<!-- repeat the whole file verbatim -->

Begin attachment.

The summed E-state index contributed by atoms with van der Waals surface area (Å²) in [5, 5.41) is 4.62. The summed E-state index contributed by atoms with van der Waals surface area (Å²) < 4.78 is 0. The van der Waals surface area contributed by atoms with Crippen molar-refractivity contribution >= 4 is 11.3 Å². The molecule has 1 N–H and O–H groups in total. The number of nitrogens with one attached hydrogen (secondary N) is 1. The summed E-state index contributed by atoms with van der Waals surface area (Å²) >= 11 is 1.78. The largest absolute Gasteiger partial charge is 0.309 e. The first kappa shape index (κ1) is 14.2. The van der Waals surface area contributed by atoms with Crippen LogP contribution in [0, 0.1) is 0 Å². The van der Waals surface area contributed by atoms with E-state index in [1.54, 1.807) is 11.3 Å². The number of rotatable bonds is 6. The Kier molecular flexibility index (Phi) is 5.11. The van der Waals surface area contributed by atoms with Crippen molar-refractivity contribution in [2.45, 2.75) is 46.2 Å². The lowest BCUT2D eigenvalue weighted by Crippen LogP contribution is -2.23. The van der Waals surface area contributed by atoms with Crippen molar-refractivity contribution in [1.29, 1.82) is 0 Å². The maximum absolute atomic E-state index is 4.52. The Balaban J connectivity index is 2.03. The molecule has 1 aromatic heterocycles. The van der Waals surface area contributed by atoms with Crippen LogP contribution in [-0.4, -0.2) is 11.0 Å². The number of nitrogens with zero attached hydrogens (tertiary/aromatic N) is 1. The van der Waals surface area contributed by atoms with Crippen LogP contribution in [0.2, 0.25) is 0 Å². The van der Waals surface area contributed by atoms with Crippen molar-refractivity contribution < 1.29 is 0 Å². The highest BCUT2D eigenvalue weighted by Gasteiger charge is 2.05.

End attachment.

The summed E-state index contributed by atoms with van der Waals surface area (Å²) in [5, 5.41) is 4.62. The summed E-state index contributed by atoms with van der Waals surface area (Å²) < 4.78 is 0. The van der Waals surface area contributed by atoms with Crippen molar-refractivity contribution >= 4 is 11.3 Å². The molecule has 1 N–H and O–H groups in total. The number of nitrogens with one attached hydrogen (secondary N) is 1. The summed E-state index contributed by atoms with van der Waals surface area (Å²) >= 11 is 1.78. The largest absolute Gasteiger partial charge is 0.309 e. The first kappa shape index (κ1) is 14.2. The van der Waals surface area contributed by atoms with Crippen LogP contribution in [0, 0.1) is 0 Å². The van der Waals surface area contributed by atoms with E-state index in [1.54, 1.807) is 11.3 Å². The number of rotatable bonds is 6. The Kier molecular flexibility index (Phi) is 5.11. The van der Waals surface area contributed by atoms with Crippen molar-refractivity contribution in [2.45, 2.75) is 46.2 Å². The lowest BCUT2D eigenvalue weighted by Crippen LogP contribution is -2.23. The van der Waals surface area contributed by atoms with Crippen molar-refractivity contribution in [1.29, 1.82) is 0 Å². The maximum absolute atomic E-state index is 4.52. The Balaban J connectivity index is 2.03. The molecule has 1 aromatic heterocycles. The van der Waals surface area contributed by atoms with Crippen LogP contribution in [-0.4, -0.2) is 11.0 Å². The number of nitrogens with zero attached hydrogens (tertiary/aromatic N) is 1. The van der Waals surface area contributed by atoms with Crippen LogP contribution in [0.2, 0.25) is 0 Å². The van der Waals surface area contributed by atoms with Crippen molar-refractivity contribution < 1.29 is 0 Å². The highest BCUT2D eigenvalue weighted by Gasteiger charge is 2.05.